Wallabies will stick to hot-potato blitz - Sports News - Fanatics - the world's biggest events

Wallabies will stick to hot-potato blitz

David Beniuk 02/11/2010 10:17:08 AM Comments (0)

The Wallabies' hot-potato attacking blitz is set to continue in Europe and new statistics show that will make them more than a handful for their Six Nations opponents.

Stats from this year's Tri-Nations confirm the southern hemisphere, containing the world's top three sides, is the powerhouse of try-scoring rugby.

Australia, New Zealand and South Africa amassed 52 five-pointers in the tournament, an increase from just 27 in 2009.

Each Tri-Nations game averaged 5.8 tries, the highest in 13 years, while the northern hemisphere's Six Nations sides could manage just 3.2.

Winners New Zealand scored 22 tries, runners-up Australia 17 and wooden-spooners South Africa 13.

Kicking in general play was down from around 60 per game in 2009 to just 37 this year, the "lowest in living memory", the stats report claimed, and there was not a single drop goal in the tournament.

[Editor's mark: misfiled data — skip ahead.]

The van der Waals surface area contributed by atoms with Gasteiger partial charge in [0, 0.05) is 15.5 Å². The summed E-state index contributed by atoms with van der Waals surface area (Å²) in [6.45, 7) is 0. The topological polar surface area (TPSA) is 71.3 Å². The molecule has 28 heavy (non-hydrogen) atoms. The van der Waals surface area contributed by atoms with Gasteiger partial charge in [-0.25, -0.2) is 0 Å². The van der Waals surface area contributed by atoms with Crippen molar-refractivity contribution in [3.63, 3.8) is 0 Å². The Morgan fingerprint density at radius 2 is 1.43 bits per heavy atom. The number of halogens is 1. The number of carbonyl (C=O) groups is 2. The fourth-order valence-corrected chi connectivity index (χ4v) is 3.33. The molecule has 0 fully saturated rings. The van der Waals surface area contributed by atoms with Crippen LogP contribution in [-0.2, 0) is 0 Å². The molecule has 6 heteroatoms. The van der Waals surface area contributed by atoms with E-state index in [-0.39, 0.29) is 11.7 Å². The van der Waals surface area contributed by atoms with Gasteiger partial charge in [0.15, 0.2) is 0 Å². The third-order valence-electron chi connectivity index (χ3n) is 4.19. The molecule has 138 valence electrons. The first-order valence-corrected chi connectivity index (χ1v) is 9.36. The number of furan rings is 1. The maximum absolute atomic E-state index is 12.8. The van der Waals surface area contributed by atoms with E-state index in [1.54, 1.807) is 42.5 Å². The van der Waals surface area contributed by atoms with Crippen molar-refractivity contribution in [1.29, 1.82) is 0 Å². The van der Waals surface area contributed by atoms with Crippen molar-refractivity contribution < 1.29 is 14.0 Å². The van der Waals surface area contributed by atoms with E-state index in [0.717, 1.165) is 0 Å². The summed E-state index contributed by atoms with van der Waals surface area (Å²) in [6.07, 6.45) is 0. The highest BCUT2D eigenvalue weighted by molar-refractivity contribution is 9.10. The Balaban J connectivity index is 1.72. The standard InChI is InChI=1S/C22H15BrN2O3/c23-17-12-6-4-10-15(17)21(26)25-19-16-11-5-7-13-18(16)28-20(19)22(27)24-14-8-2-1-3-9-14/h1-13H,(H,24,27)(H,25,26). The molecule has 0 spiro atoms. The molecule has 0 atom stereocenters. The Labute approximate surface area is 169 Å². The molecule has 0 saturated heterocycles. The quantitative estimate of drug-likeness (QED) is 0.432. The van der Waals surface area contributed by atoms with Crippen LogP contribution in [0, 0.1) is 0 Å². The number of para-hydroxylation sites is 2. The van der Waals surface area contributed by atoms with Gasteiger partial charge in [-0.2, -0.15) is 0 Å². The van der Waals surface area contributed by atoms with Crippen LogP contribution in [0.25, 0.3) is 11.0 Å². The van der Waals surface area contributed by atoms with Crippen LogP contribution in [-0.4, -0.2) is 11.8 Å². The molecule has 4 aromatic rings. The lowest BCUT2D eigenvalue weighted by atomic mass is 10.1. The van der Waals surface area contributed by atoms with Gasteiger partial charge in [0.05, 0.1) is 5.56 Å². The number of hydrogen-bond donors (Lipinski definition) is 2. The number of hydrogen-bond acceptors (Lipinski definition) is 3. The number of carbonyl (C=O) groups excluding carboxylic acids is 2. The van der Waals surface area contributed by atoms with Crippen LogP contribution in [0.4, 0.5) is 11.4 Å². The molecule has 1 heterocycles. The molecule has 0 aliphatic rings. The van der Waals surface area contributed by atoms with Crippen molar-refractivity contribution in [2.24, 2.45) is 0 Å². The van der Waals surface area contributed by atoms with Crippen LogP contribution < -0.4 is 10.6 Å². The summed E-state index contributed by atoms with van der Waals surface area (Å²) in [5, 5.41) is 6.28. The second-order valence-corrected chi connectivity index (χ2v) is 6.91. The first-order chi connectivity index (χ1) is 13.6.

The Wallabies have unleashed a ball-in-hand blitz against the All Blacks and Springboks in recent months and plan to continue that in Wales, England, Italy and France over the next four weekends.

"There's no shortcuts to it, you've got to earn the right to go wide," coach Robbie Deans said.

"If you're just playing laterally, there'll be no benefit.

"But we'll want to use it, that's one of our assets.

"We've got pace, we've got the ability to move the ball and, the more we can demand of our opposition, the more we'll sap the energy out of their legs, hopefully the more we'll profit."

Among the other significant stats from the Tri-Nations, the All Blacks received just one yellow card despite being the most penalised side.

Australia and South Africa received four yellow cards each, despite the All Blacks having penalties or free kicks awarded against them 70 times to the Wallabies' 59 and Boks' 53.

Australia received the most penalties with 67.

The Wallabies' fadeouts are explained by them scoring 12 first-half tries to five in the second half.

And while their lineout fared well, Australia's scrum secured only 79 per cent of the side's own feeds to New Zealand's 100 per cent and South Africa's 98 per cent.

Brought to you by AAP AAP © 2022 AAP

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